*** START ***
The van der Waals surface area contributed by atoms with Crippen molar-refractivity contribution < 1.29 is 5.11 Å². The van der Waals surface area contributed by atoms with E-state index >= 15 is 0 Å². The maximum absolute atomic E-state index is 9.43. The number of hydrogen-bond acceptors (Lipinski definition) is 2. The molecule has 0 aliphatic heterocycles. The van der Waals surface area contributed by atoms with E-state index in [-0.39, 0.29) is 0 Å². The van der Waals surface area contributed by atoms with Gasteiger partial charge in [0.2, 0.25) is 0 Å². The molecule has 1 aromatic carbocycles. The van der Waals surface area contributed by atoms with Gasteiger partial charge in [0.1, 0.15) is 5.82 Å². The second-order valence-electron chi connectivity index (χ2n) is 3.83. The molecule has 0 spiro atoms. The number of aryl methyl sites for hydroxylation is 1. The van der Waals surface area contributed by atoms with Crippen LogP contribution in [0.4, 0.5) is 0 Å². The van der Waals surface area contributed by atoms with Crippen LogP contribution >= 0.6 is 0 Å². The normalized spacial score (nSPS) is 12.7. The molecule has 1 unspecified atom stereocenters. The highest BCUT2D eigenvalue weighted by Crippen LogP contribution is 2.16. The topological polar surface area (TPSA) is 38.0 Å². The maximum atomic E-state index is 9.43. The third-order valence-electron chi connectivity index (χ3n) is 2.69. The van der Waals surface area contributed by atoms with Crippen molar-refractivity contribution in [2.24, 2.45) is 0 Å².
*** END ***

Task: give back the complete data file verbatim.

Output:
The van der Waals surface area contributed by atoms with Crippen molar-refractivity contribution < 1.29 is 5.11 Å². The van der Waals surface area contributed by atoms with E-state index >= 15 is 0 Å². The maximum absolute atomic E-state index is 9.43. The number of hydrogen-bond acceptors (Lipinski definition) is 2. The molecule has 0 aliphatic heterocycles. The van der Waals surface area contributed by atoms with E-state index in [-0.39, 0.29) is 0 Å². The van der Waals surface area contributed by atoms with Gasteiger partial charge in [0.2, 0.25) is 0 Å². The molecule has 1 aromatic carbocycles. The van der Waals surface area contributed by atoms with Gasteiger partial charge in [0.1, 0.15) is 5.82 Å². The second-order valence-electron chi connectivity index (χ2n) is 3.83. The molecule has 0 spiro atoms. The number of aryl methyl sites for hydroxylation is 1. The van der Waals surface area contributed by atoms with Crippen LogP contribution in [0.4, 0.5) is 0 Å². The van der Waals surface area contributed by atoms with Crippen LogP contribution >= 0.6 is 0 Å². The normalized spacial score (nSPS) is 12.7. The molecule has 1 unspecified atom stereocenters. The highest BCUT2D eigenvalue weighted by Crippen LogP contribution is 2.16. The topological polar surface area (TPSA) is 38.0 Å². The maximum atomic E-state index is 9.43. The third-order valence-electron chi connectivity index (χ3n) is 2.69. The van der Waals surface area contributed by atoms with Crippen molar-refractivity contribution in [2.24, 2.45) is 0 Å².